With regard to chicken and cars, one could correctly observe that the wheels of progress have turned slowly–but they did turn.  Prosperity sometimes begets poverty, but that is a relative observation.  A gallon of gas costs more than a chicken dinner.  Given a choice between the two, a plump chicken simmering all day in a pot renders a sweeter smell of success.


Thanks, Mr. Hoover, wherever you are.


My wife, Michelle, is the soup maker in our house.  Yesterday, after taking photographs for my blog entry, she combined the following ingredients in a one and a half gallon pot:

  • One three pound whole chicken
  • Several sprigs of fresh rosemary & thyme
  • One-half a lemon (not chopped) stuffed into the chicken cavity
  • Three stalks coarsely chopped celery
  • Three large coarsely chopped carrots
  • One-half small sweet onion, coarsely chopped
  • Five large cloves garlic
  • One tablespoon Kosher salt
  • One quarter teaspoon red pepper flakes
  • Cold water, almost to the top of the pot


Michelle covered the pot and brought it to a boil, at which time she reduced the heat to a simmer, still covered.  After an hour, she turned the chicken in the pot, re-covered the pot and let it simmer for another hour.


After two hours of having the warm, intoxicating aroma of fresh chicken soup taunt every one of our senses into a ravenous stupor, Michelle and I dug into the pot.  We skipped the usual process of making soup—draining the broth, picking meat from the bones, and finely chopping a new batch of vegetables.  Instead, we served ourselves large chunks of vegetables and hunks of succulent chicken in bowls, ladling the rich, steaming golden broth over all of it.


We replaced what broth we had taken with more cold water, returned the pot to a boil, again reducing it to a simmer and, two hours later, we dove into another batch of the soup.  It was even more delicious than the first batch.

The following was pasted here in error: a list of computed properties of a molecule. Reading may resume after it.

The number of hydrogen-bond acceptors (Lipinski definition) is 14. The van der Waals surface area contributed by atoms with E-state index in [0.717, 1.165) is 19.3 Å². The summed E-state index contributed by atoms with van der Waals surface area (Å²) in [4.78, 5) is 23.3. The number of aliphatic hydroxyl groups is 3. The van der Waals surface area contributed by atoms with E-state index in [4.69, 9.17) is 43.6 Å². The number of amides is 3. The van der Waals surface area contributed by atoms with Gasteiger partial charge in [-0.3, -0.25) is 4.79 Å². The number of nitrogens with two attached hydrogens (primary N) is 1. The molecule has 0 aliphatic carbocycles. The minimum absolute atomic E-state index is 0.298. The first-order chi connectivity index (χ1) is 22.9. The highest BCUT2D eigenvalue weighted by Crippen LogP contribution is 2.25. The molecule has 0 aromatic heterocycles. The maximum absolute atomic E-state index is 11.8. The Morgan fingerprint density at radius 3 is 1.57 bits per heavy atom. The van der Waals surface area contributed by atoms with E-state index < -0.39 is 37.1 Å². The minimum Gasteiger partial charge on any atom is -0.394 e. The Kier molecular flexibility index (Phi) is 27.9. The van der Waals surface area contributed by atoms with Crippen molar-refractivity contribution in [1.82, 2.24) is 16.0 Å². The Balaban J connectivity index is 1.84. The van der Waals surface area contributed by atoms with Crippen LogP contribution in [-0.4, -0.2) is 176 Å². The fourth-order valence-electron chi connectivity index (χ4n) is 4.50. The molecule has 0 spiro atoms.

I never like to see a good thing end.  Again, I replaced what broth we had taken with more cold water, bringing the pot to a boil, and then reduced it to a simmer for another hour.  By this time, I was so full of soup that it was all I could do to strain the broth and pick through the solid contents for a few more scraps of chicken.  This done, I refrigerated the chicken bits and a half-gallon of broth when it reached room temperature.


This morning, the broth was topped by a half-inch of chicken fat (also called schmaltz).  Michelle scraped the fat from the broth and stored it in a zip-lock bag to be frozen—likely to be used in combination with flour to make a flavorful thickener for a sauce or stew sometime in the future.  The broth had congealed to a dark block of solid mass.  This is a good sign for broth—the more dense it becomes after refrigerating, the greater the richness of flavor.


Today, Michelle will be making a chicken noodle soup, likely yielding another three large portions for each of us.  All in all, nearly a dozen delicious, nutritious and easily prepared meals will come of this, at a cost of about six dollars.  This value is further enhanced by the aesthetic pleasure of having the aroma of a simple meal enlighten the senses.  Such a thing is priceless.  It is the true soul of cooking.